Do Disclosures of Performance Metrics Matter for SoP Voting?
52 Pages Posted: 21 Jan 2016 Last revised: 10 Jul 2019
Date Written: June 27, 2019
This paper examines whether investors are informationally constrained before SoP votes, and investigates the relations between the disclosures of managerial performance metrics made in proxy filings and subsequent Say-on-Pay (SoP) voting outcomes. Consistent with the explanation that investors face informational constraints, we find a positive relation between a firm’s optimally chosen level of compensation disclosure and its SoP voting outcome. We also find a positive relation between increased disclosure of compensation-related information following shocks to disclosure costs, and subsequent voting outcomes. The observed informational constraints are best explained as arising from the difficulties that boards of directors have in revealing all of the relevant compensation information without incurring substantial costs. Our findings are less supportive of the explanation that informational constraints are caused by boards seeking to obfuscate information as a means of concealing managerial rent-seeking. Our conclusions are robust to methodological controls for potential endogeneity concerns.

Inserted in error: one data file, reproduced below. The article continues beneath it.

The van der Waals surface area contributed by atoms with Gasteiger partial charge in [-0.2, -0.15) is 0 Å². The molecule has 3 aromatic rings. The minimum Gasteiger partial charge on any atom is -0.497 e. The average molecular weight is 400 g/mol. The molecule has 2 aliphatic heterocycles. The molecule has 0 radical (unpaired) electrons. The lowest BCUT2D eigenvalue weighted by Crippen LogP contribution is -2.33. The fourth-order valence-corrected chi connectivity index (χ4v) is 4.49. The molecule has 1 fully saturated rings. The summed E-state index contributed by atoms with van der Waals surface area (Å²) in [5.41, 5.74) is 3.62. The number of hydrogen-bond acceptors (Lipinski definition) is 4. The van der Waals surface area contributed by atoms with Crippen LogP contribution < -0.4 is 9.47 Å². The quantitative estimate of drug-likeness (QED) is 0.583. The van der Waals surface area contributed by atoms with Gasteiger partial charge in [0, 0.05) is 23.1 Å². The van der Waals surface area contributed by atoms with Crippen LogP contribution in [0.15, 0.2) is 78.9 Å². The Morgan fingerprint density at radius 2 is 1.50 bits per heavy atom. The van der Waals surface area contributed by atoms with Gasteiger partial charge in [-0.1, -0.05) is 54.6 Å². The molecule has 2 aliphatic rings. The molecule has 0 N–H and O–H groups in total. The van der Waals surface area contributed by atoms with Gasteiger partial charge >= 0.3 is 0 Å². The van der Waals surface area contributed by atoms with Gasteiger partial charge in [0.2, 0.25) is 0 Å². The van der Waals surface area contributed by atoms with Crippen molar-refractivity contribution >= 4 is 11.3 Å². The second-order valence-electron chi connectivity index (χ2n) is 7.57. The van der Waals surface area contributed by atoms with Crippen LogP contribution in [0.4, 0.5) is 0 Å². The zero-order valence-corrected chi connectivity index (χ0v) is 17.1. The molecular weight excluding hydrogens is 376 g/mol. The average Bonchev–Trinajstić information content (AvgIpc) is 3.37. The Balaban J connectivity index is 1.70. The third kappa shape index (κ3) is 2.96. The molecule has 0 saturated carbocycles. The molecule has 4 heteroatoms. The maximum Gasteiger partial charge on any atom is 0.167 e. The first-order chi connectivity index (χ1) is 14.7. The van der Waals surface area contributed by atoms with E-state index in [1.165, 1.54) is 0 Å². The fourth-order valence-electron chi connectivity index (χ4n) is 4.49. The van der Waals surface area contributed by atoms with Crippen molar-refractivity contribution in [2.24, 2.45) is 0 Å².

Keywords: Say-on-Pay, executive compensation, key performance indicators, textual disclosures
JEL Classification: G30, M12, M41
Suggested Citation: Suggested Citation